I was called by a customer who wasn’t sure if I could help her with her unusual problem: An heirloom cedar chest that, during a move, had become stuck shut. It wasn’t my typical call but, whether or not I could help, I was certainly willing to try.
She dropped it off and I discovered that although it had a key, it wasn’t locked at all. What seemed to be stuck was the latching mechanism. The lid had a little bit of play; I could lift it just enough to try out of couple of shims, hoping to trigger the mechanism to release. There were two problems, however, one, the lid had a lip that made it hard to reach under the lid and, two, I had no idea what type of latching mechanism this chest used.
I was having a tough time holding the lid up with one hand and probing at the mechanism with the other so I got out my auto lockout kit and inserted the air wedge so that I could gently hold the lid open while I worked on it.
How an air wedge works: The first two photos show the wedge in the uninflated (left) and inflated (middle) states. On the right the wedge is inserted (uninflated) into a cabinet as an example. The bottom picture shows the wedge inflated and "opening" the cabinet.
Back to the chest: I started pumping up the wedge and “Hey!” The lid, without any catching at all, had opened!
Once I had it opened, I inspected the latch mechanism.
It has a spring latch that engages a bar on the lid. It opens when the thumbturn button on the front disengages the spring latch. Notice the scratches on the bar where the latch usually rubs on it. The lid seemed to have drifted over the years so that the latching mechanism was engaging on the front of the bar where, I’m guessing, it eventually caught on the bracket and stuck. Probably during the move it had gotten an extra little "jar". By using the air wedge, I'm guessing the lid was pushed up AND over, allowing the latch to release.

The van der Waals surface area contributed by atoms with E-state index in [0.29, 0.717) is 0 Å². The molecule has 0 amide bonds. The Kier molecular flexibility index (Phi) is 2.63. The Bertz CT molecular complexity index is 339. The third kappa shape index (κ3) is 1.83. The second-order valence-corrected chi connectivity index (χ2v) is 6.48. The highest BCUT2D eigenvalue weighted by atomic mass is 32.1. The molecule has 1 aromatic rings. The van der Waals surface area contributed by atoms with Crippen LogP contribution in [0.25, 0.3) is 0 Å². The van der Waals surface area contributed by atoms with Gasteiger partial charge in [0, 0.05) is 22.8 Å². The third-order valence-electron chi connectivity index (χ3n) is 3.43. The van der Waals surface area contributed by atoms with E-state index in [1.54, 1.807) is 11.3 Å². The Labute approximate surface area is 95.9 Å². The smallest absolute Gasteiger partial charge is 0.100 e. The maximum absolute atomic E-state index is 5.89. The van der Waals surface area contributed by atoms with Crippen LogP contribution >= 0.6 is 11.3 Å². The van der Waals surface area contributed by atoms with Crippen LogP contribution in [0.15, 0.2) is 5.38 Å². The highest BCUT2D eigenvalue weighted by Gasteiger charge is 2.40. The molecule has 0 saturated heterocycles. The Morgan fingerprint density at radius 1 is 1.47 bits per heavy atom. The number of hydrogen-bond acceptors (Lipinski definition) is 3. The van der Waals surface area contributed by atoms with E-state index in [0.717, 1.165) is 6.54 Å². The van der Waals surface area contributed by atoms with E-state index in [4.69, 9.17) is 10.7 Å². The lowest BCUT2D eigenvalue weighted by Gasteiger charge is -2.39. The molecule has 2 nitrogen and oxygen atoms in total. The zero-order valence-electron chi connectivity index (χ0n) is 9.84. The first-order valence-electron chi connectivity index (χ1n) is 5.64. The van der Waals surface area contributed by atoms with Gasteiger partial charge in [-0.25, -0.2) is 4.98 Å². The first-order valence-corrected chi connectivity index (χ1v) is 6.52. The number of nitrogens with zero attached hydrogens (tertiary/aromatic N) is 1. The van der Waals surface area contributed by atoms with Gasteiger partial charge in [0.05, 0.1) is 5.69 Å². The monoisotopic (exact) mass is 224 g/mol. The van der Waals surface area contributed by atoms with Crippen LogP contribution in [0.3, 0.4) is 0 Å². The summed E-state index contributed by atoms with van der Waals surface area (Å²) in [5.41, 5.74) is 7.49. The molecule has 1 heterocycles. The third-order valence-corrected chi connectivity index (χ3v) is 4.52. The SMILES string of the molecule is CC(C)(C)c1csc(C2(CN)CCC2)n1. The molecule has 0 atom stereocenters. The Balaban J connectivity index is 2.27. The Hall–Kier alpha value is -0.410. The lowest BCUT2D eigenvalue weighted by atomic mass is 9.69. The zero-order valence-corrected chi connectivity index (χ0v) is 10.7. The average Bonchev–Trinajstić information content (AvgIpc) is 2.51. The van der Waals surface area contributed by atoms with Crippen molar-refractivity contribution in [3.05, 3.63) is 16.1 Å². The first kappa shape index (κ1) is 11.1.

If the hinges were loose this could have caused the engagement point on the latch bar to drift too far forward. I tightened up the hinges. I also went ahead and moved the latch bar so that it would engage on the middle part, not the end close to the bracket (in the above photo, if you look sharp, you can see where I moved it from). I also took apart the lock and latch and cleaned and lubed it. When I was done it worked like a champ!
Important note: When I looked up information on cedar chest locks online I found a lot of information on the dangers of self-latching chests (like this one). It is possible for a child to climb into the chest, close the door, become trapped, and suffocate. I warned my customer of this and recommended simply unscrewing the latch bar and setting it aside if young children had access to the chest. Alternatively she could lock the chest so that children couldn’t open it at all. Lane, another company that manufactured chests with a similar latching mechanism, recently recalled these latches, dating from recent models all the way back to 1912.
Thanks C.R. for permission to post!
Sandy Eisele is owner of Peninsula Locksmiths and loves to talk and write about all things lock related.